When Sayid, August, and Kirsten walk away from the bodies, the prophet’s dog follows them. They stop to rest and Kirsten calls for Luli, and the dog approaches and stays by her side. A little while later, they find the airport. They meet sentries with crossbows, but one of them comes running towards them in joy.
Luli, whose name first indicated the strange connection of the Prophet to Kirsten, follows the group and apparently needs a new master. When they reach the airport, one of the armed sentries comes running since she recognizes her friends from the Symphony.
There are 320 people living in the airport, making it one of the largest settlements Kirsten has seen. August takes Sayid to the infirmary, and Kirsten lies down in Charlie’s tent. The two friends discuss Kirsten’s need of a new knife tattoo, Dieter’s death, and an eerie memory of Charlie having an almost supernatural moment in the nursery of a home they were ransacking.
Finally, Kirsten and Charlie reunite. Reflecting on death, they remember an almost supernatural occurrence, which speaks to the strain of the losses and the difficulty of taking a life.
That night, August, Charlie, and the sixth guitar play music, during which Kirsten’s thoughts drift between the friends she’s lost, the people she’s killed, and the strange coincidence of meeting someone else with “Station Eleven” comic books.
While the reunited musicians perform, Kirsten continues to reflect on death, loss, killing, and the strange connection with the prophet she still doesn’t quite understand.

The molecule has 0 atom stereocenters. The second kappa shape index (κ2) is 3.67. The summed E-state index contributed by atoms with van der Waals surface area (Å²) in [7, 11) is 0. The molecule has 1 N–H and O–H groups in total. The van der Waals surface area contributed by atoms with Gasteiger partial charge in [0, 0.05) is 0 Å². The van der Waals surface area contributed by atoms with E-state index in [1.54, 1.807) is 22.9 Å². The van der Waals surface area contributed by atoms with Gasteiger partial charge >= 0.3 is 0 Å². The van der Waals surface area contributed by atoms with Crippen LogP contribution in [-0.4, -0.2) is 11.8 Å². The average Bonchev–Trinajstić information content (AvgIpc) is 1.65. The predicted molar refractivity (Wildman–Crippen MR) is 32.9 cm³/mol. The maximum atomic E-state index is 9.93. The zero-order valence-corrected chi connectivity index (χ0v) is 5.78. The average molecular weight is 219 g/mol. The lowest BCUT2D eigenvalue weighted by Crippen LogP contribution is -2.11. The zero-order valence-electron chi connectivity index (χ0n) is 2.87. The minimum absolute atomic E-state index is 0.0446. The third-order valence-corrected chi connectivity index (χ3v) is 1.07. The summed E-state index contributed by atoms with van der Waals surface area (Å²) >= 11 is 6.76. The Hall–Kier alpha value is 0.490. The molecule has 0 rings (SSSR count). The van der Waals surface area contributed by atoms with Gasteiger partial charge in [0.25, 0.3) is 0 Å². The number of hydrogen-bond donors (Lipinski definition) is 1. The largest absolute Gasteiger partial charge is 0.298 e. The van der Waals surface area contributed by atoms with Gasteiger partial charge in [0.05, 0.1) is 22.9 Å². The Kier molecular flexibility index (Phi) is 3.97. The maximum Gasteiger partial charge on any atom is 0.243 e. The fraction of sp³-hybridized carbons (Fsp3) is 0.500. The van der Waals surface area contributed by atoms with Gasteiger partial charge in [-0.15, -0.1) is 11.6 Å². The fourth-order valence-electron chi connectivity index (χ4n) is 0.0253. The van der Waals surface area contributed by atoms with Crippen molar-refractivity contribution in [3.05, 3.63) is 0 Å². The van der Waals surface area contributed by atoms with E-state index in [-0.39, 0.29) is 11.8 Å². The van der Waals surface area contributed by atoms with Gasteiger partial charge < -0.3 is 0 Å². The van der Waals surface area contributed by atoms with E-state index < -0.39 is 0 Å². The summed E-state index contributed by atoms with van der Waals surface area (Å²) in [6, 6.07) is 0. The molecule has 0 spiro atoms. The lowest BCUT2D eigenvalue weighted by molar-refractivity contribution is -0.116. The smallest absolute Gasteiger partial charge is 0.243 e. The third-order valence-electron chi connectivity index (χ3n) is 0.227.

Later, she meets Clark Thompson, who recognizes her as Kirsten Raymond. They have apparently been introduced before. Clark says he knows Kirsten is tired, but he wants to show her something. Slowly, they make their way to and then up the air traffic control tower. Clark tells Kirsten he read her interview in the newspaper from New Petoskey and wants to talk about it with her in the morning. Once at the top of the tower, Kirsten looks through a telescope in disbelief. In the distance, she can see pinpricks of light aligned into a grid. Many miles away, there is a town whose streets are lit up with electricity.
Clark, who knows who Kirsten is and can explain who the prophet is as well, choses first to show Kirsten a sign of hope that civilization is being rebuilt: a town in the distance with electricity. As the novel draws towards a close, there is a sense of promise and a (literal) light in the distance, suggesting that humanity is still on an upward progressing path, even if it was shaken off course or into a new era by the emergence of the Georgia Flu.